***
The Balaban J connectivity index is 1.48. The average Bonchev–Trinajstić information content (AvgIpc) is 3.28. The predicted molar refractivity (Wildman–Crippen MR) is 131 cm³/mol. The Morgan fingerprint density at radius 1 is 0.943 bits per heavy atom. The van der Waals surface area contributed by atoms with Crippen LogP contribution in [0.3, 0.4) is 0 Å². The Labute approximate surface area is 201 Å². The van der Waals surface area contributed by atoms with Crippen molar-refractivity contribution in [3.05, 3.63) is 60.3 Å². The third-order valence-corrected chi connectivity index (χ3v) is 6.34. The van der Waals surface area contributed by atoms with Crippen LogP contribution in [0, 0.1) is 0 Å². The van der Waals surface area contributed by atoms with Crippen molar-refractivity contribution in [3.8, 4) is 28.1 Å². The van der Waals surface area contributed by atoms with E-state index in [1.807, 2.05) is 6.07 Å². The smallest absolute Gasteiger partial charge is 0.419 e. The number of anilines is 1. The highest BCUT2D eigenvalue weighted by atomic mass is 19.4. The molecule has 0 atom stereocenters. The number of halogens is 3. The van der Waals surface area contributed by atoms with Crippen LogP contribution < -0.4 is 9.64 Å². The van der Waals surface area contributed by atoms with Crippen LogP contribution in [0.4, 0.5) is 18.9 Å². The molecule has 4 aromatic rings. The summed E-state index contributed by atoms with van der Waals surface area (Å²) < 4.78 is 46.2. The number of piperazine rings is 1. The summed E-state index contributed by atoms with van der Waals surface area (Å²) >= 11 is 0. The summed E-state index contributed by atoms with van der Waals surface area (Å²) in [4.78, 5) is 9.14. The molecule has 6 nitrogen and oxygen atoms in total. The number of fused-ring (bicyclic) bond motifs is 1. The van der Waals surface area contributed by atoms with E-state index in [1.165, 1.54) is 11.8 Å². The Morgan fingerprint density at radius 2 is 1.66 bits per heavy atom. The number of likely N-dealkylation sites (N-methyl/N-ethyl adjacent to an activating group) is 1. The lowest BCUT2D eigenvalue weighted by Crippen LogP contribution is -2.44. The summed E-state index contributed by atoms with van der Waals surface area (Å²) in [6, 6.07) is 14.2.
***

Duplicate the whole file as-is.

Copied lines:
The Balaban J connectivity index is 1.48. The average Bonchev–Trinajstić information content (AvgIpc) is 3.28. The predicted molar refractivity (Wildman–Crippen MR) is 131 cm³/mol. The Morgan fingerprint density at radius 1 is 0.943 bits per heavy atom. The van der Waals surface area contributed by atoms with Crippen LogP contribution in [0.3, 0.4) is 0 Å². The Labute approximate surface area is 201 Å². The van der Waals surface area contributed by atoms with Crippen molar-refractivity contribution in [3.05, 3.63) is 60.3 Å². The third-order valence-corrected chi connectivity index (χ3v) is 6.34. The van der Waals surface area contributed by atoms with Crippen LogP contribution in [0, 0.1) is 0 Å². The van der Waals surface area contributed by atoms with Crippen molar-refractivity contribution in [3.8, 4) is 28.1 Å². The van der Waals surface area contributed by atoms with E-state index in [1.807, 2.05) is 6.07 Å². The smallest absolute Gasteiger partial charge is 0.419 e. The number of anilines is 1. The highest BCUT2D eigenvalue weighted by atomic mass is 19.4. The molecule has 0 atom stereocenters. The number of halogens is 3. The van der Waals surface area contributed by atoms with Crippen LogP contribution < -0.4 is 9.64 Å². The van der Waals surface area contributed by atoms with Crippen LogP contribution in [0.4, 0.5) is 18.9 Å². The molecule has 4 aromatic rings. The summed E-state index contributed by atoms with van der Waals surface area (Å²) < 4.78 is 46.2. The number of piperazine rings is 1. The summed E-state index contributed by atoms with van der Waals surface area (Å²) >= 11 is 0. The summed E-state index contributed by atoms with van der Waals surface area (Å²) in [4.78, 5) is 9.14. The molecule has 6 nitrogen and oxygen atoms in total. The number of fused-ring (bicyclic) bond motifs is 1. The van der Waals surface area contributed by atoms with E-state index in [1.165, 1.54) is 11.8 Å². The Morgan fingerprint density at radius 2 is 1.66 bits per heavy atom. The number of likely N-dealkylation sites (N-methyl/N-ethyl adjacent to an activating group) is 1. The lowest BCUT2D eigenvalue weighted by Crippen LogP contribution is -2.44. The summed E-state index contributed by atoms with van der Waals surface area (Å²) in [6, 6.07) is 14.2.